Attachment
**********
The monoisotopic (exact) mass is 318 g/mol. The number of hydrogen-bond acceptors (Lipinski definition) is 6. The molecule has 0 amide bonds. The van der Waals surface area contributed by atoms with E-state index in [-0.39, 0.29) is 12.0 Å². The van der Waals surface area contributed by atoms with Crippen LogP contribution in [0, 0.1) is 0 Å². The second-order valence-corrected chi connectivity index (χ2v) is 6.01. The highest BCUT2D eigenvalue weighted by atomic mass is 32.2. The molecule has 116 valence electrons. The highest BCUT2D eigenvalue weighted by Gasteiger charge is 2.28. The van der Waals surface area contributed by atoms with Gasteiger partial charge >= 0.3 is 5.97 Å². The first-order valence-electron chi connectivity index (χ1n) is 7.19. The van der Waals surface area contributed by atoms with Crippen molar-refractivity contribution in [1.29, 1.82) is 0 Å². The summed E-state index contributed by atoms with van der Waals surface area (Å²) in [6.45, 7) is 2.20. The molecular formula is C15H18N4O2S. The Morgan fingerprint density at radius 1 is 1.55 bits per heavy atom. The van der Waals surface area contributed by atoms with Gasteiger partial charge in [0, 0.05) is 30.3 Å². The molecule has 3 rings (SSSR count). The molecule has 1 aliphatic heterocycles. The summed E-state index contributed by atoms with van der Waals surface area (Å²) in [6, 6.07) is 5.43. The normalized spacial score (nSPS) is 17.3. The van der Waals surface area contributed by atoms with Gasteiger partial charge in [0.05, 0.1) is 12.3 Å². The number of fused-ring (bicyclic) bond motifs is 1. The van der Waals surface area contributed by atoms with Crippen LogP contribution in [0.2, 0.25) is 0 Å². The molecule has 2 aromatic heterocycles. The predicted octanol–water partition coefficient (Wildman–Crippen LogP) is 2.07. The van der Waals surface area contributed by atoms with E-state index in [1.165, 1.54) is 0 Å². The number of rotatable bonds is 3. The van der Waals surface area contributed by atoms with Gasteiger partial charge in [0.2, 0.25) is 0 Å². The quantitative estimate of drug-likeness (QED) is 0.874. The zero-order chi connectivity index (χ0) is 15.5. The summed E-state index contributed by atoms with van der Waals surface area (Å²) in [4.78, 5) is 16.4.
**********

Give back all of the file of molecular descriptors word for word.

The monoisotopic (exact) mass is 318 g/mol. The number of hydrogen-bond acceptors (Lipinski definition) is 6. The molecule has 0 amide bonds. The van der Waals surface area contributed by atoms with E-state index in [-0.39, 0.29) is 12.0 Å². The van der Waals surface area contributed by atoms with Crippen LogP contribution in [0, 0.1) is 0 Å². The second-order valence-corrected chi connectivity index (χ2v) is 6.01. The highest BCUT2D eigenvalue weighted by atomic mass is 32.2. The molecule has 116 valence electrons. The highest BCUT2D eigenvalue weighted by Gasteiger charge is 2.28. The van der Waals surface area contributed by atoms with Gasteiger partial charge >= 0.3 is 5.97 Å². The first-order valence-electron chi connectivity index (χ1n) is 7.19. The van der Waals surface area contributed by atoms with Crippen molar-refractivity contribution in [1.29, 1.82) is 0 Å². The summed E-state index contributed by atoms with van der Waals surface area (Å²) in [6.45, 7) is 2.20. The molecular formula is C15H18N4O2S. The Morgan fingerprint density at radius 1 is 1.55 bits per heavy atom. The van der Waals surface area contributed by atoms with Gasteiger partial charge in [0, 0.05) is 30.3 Å². The molecule has 3 rings (SSSR count). The molecule has 1 aliphatic heterocycles. The summed E-state index contributed by atoms with van der Waals surface area (Å²) in [6, 6.07) is 5.43. The normalized spacial score (nSPS) is 17.3. The van der Waals surface area contributed by atoms with Gasteiger partial charge in [0.05, 0.1) is 12.3 Å². The number of fused-ring (bicyclic) bond motifs is 1. The van der Waals surface area contributed by atoms with Crippen LogP contribution in [0.2, 0.25) is 0 Å². The molecule has 2 aromatic heterocycles. The predicted octanol–water partition coefficient (Wildman–Crippen LogP) is 2.07. The van der Waals surface area contributed by atoms with E-state index in [1.165, 1.54) is 0 Å². The number of rotatable bonds is 3. The van der Waals surface area contributed by atoms with Gasteiger partial charge in [0.2, 0.25) is 0 Å². The quantitative estimate of drug-likeness (QED) is 0.874. The zero-order chi connectivity index (χ0) is 15.5. The summed E-state index contributed by atoms with van der Waals surface area (Å²) in [4.78, 5) is 16.4.